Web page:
Friday, June 01, 2018

A Man, a Plan, a Canal . . .

The goal of this email is to bring some reorientation to your Shabbat Table. Plea
In memory of my grandparents, global travelers, who's yahrzeits were just observed.
Happy birthday to Kyle in California. Bon Voyage to Harmon in Panamá.


Sailing the CanalReceived a call from our daughter Goldy this morning. Her year-in-Israel program has taken them to Poland for a few days. They are having a visceral experience seeing where their ancestors lived and where their distant cousins were slaughtered. She said it is the single most meaningful activity of her entire year abroad.
Later in the day, a call came in from the other side of the globe, Panama.

Our friend Harmon just passed through the Canal to begin another great sailboat race.

And thinking about these two calls from opposite sides of the globe representing two opposite orientations, got me thinking about.... the globe and orientation.

And thinking about the globe and orientation reminded me of one of my favorite trivia questions....

For your table:

If you are heading through the Panama Canal from the Pacific Ocean to the Atlantic, which direction are you facing?

The answer is completely counter-intuitive and most peopel don't believe it until they look at a map.

Harmon has a passion for sailing, but one would in no way call it an addiction.

But could a person become addicted to sailing?

Here's question #2 for your table:

2. What would you suppose is the most common addiction?

I'l give you a hint: it's rarely diagnosed.

If you were Chinese, you might say smoking.

In China, there are about three hundred million smokers (some report 350M), blissfully unaware that cigarettes are killing about one million of them every year.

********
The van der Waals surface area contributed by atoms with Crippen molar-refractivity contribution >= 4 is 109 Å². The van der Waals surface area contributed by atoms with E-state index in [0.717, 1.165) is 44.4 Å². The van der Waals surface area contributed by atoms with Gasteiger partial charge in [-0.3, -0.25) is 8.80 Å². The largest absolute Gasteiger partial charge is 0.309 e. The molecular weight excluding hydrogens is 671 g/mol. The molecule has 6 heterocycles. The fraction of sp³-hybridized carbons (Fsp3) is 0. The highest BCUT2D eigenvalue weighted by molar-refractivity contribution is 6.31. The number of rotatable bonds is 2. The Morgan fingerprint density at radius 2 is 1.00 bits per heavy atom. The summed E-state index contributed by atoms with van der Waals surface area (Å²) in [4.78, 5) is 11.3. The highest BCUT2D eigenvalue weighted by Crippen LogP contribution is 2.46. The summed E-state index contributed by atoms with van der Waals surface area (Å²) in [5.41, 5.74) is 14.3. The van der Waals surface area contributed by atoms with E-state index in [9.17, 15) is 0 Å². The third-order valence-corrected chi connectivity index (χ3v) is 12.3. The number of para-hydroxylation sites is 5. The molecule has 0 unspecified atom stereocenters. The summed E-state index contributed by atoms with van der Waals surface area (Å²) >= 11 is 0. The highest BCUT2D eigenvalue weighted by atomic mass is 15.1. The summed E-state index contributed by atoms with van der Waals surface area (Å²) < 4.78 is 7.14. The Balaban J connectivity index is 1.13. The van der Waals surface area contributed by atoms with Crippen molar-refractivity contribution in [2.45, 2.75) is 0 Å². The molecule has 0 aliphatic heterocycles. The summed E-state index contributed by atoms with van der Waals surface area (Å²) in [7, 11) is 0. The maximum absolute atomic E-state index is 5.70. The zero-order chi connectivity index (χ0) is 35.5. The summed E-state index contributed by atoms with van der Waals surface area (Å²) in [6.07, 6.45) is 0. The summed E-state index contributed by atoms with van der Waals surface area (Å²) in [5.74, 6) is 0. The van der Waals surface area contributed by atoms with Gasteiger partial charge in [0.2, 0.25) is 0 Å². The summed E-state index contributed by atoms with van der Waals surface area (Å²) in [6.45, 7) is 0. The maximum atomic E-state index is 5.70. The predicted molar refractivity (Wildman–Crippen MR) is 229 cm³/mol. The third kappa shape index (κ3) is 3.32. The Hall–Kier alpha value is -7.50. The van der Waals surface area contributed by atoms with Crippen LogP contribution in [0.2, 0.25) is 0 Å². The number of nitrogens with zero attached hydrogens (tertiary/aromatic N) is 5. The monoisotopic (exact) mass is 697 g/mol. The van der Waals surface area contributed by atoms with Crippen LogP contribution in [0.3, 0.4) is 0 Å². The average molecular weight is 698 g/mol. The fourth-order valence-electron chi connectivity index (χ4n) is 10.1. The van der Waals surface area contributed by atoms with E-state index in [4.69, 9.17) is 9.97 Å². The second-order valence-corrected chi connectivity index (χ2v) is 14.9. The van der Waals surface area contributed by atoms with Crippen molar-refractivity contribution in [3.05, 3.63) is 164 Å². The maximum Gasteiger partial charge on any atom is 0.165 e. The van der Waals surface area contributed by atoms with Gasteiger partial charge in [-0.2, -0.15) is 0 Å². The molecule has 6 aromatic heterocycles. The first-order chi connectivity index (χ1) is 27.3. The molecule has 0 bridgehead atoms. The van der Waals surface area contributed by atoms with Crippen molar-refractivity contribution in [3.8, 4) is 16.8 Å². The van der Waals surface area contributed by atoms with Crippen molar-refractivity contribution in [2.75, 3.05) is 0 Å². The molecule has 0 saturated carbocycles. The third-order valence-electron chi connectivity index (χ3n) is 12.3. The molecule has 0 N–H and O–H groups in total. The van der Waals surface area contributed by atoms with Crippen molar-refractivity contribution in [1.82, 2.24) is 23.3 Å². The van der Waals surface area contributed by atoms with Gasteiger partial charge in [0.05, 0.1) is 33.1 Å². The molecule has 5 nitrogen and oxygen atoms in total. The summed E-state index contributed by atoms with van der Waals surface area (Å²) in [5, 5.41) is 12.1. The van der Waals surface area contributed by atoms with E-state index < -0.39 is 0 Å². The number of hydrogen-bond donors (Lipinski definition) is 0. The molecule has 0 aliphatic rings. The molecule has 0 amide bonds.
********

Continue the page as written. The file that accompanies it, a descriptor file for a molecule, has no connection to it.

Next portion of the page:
(And a state-owned monopoly profits from every puff.)

Step back and look at the big picture - over a billion smokers worldwide and killing about seven million every year - that's about nineteen thousand per day.

In other words, there are as many adults dying from cigarettes as there are kids dying from malnutrition (or surviving it and living a stunted life).

But smoking doesn't even come close to the world's biggest addiction.

(Remember, it's rarely diagnosed.)

Maybe mentioning malnutrition will trigger someone to guess food addiction, and they'll have a point - it's certainly an epidemic in so many place. There's even a World Obesity homepage (

Yet as bad as that sounds, it isn't the biggest addiction.

It might be easier to answer if we follow Pirkei Avot which states: When seeking wisdom, begin by defining your terms.

So.... what does "addiction" mean?

Habit? Dependency?

How about this:

Addiction is a primary, chronic dysfunction of brain reward, motivation and memory....leading to characteristic biological, psychological, social and spiritual manifestations, reflected in pursuing reward and/or relief by unhealthy or undesired behaviors.

That's an abbreviated version of the ASAM definition. According to the American Psychiatric Association:

Addiction is a complex condition, a brain disease that is manifested by compulsive substance use despite harmful consequence.

What I'm going to suggest is that one of the most addictive behaviors I have seen, that is never diagnosed as an addiction, is complaining.

Some people's habit of complaining seems to me to fit these broad definitions of addiction.

Take the APA definition and substitute "complaining" for "substance abuse".

The final questions for your table are:

3. Does it fit?

The answer depends: does a person's habitual and relentless habit of complaining have harmful consequences?

4. If you are a complaining person, where does that come from?

5. If you are on the other end of that complaint, how are you supposed to respond that will actually be helpful?

Shabbat Shalom

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